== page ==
Do you wish you had what it takes to work in nutrition?   Feel confident and become a credible sources for others in this incredibly important field of health.

Advisory roles in nutrition may involve giving advice to individuals, groups, or the general public. As such, the types of jobs you might find in this sector can be anything from a nutritionist to a national food advisory service.


Scope of Work

People who work in this sector can be broken into two main groups: those who work with individuals, advising and guiding them on diet and/or nutrition, and those who advise government departments or the public. People who work with individuals spend much of their time:

  • Discussing diet and eating habits with clients
  • Advising on diet and nutrition
  • Helping clients to work out diets
  • Helping clients stick to diet plans & adjusting where necessary
  • Selling dietary product

Those who advise in a broader capacity are likely to spend more time:

  • Liaising with & advising government or public bodies
  • Researching and writing about nutrition & diet
  • Presenting nutrition information e.g. talks, media
  • Organising campaigns to inform others

What You Need to Learn

  • Assessment - diet, health, referral procedures
  • Physical health - chronic diseases, signs & symptoms; heart disease, obesity, diabetes  
  • Mental health - mental disorders, signs & symptoms; anorexia, bulimia, binge eating
  • Nutrition - digestive system, food chemistry, essential nutrients, diet plans
  • Terminology - medical terms and meanings
  • Communication skills - verbal, non-verbal, educating clients, presenting information, use of media
  • Sales skills - addressing clients/customers, promoting, selling  
  • Specific knowledge - knowledge relating to your particular role
  • Legal & ethical issues - confidentiality, multicultural competence, legislation, copyright
  • Health & safety - knowledge of OH&S procedures  
  • Writing skills - note taking, report writing, record keeping, technical writing
  • Planning skills - organising work, planning appointments, working out schedules

Starting a Career

Those who work in advisory roles may not only can have quite different jobs but can also come into this field from different angles. People who advise government, industry or the public more widely are likely to have built up a lot of experience beforehand. Those who work as nutritionists, food coaches or in other client advisory roles likewise will have built up knowledge and experience.

People who are considering this type of work as a long term goal need to expose themselves to the industry. Some ways to do this are:

  • Do volunteer work - there are many areas where you could pick up useful experience even if it doesn't seem like exactly what you want to do e.g. volunteer to help out at hospitals working with dieticians or occupational
  • therapists, see if they need any help in the local school canteen
  • Look for casual or part time work - try cafes, restaurants, supermarkets or other food outlets where you can learn about food and nutrition and mingle with people who have knowledge of the industry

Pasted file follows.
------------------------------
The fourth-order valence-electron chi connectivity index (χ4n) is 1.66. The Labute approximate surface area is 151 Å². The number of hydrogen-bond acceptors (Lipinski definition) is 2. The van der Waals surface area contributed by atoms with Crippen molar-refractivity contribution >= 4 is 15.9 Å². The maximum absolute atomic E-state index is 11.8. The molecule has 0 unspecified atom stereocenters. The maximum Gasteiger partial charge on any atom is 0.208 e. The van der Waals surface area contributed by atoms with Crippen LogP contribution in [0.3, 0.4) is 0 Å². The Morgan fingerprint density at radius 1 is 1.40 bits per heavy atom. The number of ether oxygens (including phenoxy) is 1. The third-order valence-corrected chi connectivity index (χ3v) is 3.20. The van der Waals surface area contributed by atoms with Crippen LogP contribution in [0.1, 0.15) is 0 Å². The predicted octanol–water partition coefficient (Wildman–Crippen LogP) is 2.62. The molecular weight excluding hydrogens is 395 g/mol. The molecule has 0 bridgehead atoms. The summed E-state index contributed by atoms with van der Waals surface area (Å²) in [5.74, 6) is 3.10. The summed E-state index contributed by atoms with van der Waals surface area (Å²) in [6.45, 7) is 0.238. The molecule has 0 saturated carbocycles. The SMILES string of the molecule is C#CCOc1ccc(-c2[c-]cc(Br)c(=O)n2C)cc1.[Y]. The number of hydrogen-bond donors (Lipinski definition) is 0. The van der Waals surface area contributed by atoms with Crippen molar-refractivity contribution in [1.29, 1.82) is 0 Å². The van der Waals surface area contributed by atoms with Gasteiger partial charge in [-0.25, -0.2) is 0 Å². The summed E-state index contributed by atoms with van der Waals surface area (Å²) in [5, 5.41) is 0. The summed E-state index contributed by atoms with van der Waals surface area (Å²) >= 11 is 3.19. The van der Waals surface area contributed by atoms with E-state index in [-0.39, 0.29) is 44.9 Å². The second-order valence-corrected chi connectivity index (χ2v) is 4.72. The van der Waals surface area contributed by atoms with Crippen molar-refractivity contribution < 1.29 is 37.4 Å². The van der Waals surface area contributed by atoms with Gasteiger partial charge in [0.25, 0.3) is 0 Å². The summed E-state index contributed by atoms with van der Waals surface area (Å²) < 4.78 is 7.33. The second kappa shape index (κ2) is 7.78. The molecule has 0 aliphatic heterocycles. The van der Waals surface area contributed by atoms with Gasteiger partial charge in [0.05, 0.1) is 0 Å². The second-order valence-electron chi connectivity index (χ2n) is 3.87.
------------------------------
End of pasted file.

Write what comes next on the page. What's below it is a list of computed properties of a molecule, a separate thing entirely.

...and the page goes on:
• Read and research - examine food packages and read the contents labels, look up the nutrients online, try to find out as much as you can
  • Take courses - there are many online and distance education courses which offer foundation studies in food and  nutrition

Progressing a Career

Progressing a career in this field can mean different things depending on your role and where you want to get to. A person who advises individuals may seek to end up in private practice or they may wish to have a key role within a hospital, sports club, or other enterprise. Someone who works for government or advising the public may wish to take on a role for big business, a restaurant chain, and so on.

Whatever your goals, it is important that you continually strive for excellence because there are many people attracted to working in this industry. Some ways you can advance your career include:

  • Diversifying - learn new skills through taking professional development and training opportunities; seek them outside of work if necessary
  • Taking courses - there is never a time to stop learning; take short courses, intensive courses, fill gaps in your knowledge and remain up to date with technology, industry research, etc.
  • Joining a professional trade association - read their newsletters and journals
  • Write about nutrition - write articles for professional bodies, the food industry, websites
  • Be visible - use social media and other forms of media to self-promote, join online discussion and interest groups


Work as a Nutritional Advisor | Recommended Qualification Progression Pathway



Always Wanted to Take Your Passion Further..?

If you want to know more about your future study and career in nutrition, simply contact our friendly team of course Enrolment Advisors. 

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